Nikos Maziotis is the mastermind of Revolutionary Struggle, a group active between 2003 and 2009 and known for firing a rocket-propelled grenade into the US Embassy and bombing the Athens Stock Exchange.
By Andy Dabilis for Southeast European Times in Athens – 08/08/14
Police officers stand next to the seriously injured leading member of defunct militant outfit Revolutionary Struggle, Nikos Maziotis, after a shooting in central Athens, in the Monastiraki area, on July 16th. [AFP]
The apprehension of a notorious terrorist after a gun battle in the middle of a popular tourist spot in Athens is being hailed by authorities – who are now on alert against signs that the group may try to retaliate.
Nikos Maziotis, who, with his wife Panayiota Roupa were released from a pre-trial detention two years ago and vanished, engaged in a shootout with a squad of police in the Monastiraki flea market shopping area on July 16th as tourists fled.
There was a 1 million euro bounty for information leading to their arrests. Greek officials were eager to get him into custody, particularly after another terrorist, Christodoulos Xeros, walked away from a holiday furlough in January.
Maziotis is the mastermind of Revolutionary Struggle, a group active between 2003 and 2009 and known for firing a rocket-propelled grenade into the US Embassy and bombing the Athens Stock Exchange. Neither of those attacks caused injuries.
Authorities had said he was also believed behind a car bombing outside a main branch of the Bank of Greece in Athens in April, just ahead of a visit to Greece from German Chancellor Angela Merkel.
Maziotis was hospitalised with a shoulder wound before being taken to a high-security prison in Athens and then transferred to another in the country's second-largest city, Thessaloniki.
Maziotis refused to speak with a prosecutor other than to state his occupation was "Revolutionary." He reportedly told a magistrate who came to see him that "the members of Revolutionary Struggle do not have to answer for anything. It is others who should answer for the social genocide that is being carried out in the country."
Two days after his capture, police, hunting for accomplices in bank robberies they said he carried out, found an apartment hideout in a northern Athens neighborhood. Roupla is still at large.
The adventure gripped Greeks, but polices sources who weren't named told the newspaper Kathimerini they believe he had been planning a terrorist attack this summer and feared his group could be planning an attack in revenge for his arrest.
Efi Lambropoulou, a professor of criminology at Panteion University in Athens, said she didn't think Revolutionary Struggle would strike again soon.
"Revenge for what? For the situation of the country? If they wanted revenge they could do something else, not robberies," she told SETimes.
The group blames the government, bankers and international lenders propping up the economy with bailouts for attached austerity measures that they blame for record unemployment and deep poverty.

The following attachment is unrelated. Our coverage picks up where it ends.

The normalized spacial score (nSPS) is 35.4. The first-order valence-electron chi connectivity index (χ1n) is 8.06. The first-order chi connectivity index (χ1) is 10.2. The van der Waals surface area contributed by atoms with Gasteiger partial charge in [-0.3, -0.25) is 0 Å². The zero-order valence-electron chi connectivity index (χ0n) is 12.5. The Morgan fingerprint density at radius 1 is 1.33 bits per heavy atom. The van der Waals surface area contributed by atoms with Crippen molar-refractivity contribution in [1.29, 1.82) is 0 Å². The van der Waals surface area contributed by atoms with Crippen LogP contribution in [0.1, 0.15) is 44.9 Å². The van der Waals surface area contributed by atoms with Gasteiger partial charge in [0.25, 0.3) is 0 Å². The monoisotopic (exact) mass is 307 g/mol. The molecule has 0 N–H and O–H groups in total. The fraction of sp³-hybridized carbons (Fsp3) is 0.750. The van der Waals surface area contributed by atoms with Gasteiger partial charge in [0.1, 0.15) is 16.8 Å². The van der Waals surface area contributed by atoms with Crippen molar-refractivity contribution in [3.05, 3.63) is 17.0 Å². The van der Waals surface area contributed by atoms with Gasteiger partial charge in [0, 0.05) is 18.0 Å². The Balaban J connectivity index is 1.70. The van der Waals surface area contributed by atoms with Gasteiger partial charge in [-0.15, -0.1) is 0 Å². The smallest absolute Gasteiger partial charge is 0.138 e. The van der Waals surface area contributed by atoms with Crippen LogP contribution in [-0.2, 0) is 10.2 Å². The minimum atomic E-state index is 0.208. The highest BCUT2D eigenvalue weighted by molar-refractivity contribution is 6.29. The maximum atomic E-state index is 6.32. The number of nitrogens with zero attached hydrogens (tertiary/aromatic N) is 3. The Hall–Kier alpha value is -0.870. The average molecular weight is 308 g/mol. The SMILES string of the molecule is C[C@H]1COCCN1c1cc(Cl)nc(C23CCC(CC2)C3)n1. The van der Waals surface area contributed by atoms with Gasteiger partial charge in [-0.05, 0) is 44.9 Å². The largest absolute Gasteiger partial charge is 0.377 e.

Despite the arrest, Lambropoulou said counter-terrorism police still have their work cut out. "The new terrorism is a very complex issue, dangerous and with many faces," she said.
Police in May linked Maziotis to six armed robberies believed to have netted him and his accomplices around 15 million euros in cash to finance their violent agenda.
He was charged with attempted murder and armed robbery. Public Order Minister Vassilis Kikilias said the arrest was "an important success" that would have "multiple benefits for Greek society."
Ioannis Michaletos, a terrorism specialist at the Athens-based Institute for Security & Defence Analysis, told SETimes: "Maziotis was foremost a symbolic personality that could mobile recruitment for the cause of the terrorist networks. Certainly his arrest will cause a slowdown in this process."
But he too had a caveat. "He was co-operating with criminal figures of the Greek underworld and if they aren't arrested his group will remain active," he said.
Evidence of the danger Maziotis poses remains. Police detained a man after the arrest and said he was linked to the terrorist, and found bulletproof vests in his house.
Police said Maziotis was working with a dangerous criminal, Vassilis Palaiocostas, who escaped by helicopter from a high-security prison five years ago.
Maziotis disdained working with other terrorists, including Xeros, who went on the Internet after he vanished and then posted a video promising a return to violence.
Michaletos though said the arrest hasn't stopped terrorism or Revolutionary Struggle. "His comrades for the time being will try to hide any evidence and 'go under' for a while."
But, he added: "Once they feel safe they will certainly strike. That's what experience has showed so far."
(Kathimerini, 28/07/14, 23/07/14, 21/07/14, 19/07/14, 18/07/14, 17/04/14, 16/07/14; AP, 16/07/14)
How concerned are you about the terrorist groups' possible reprisal from Maziotis' arrest? Add your thoughts in the comment area below.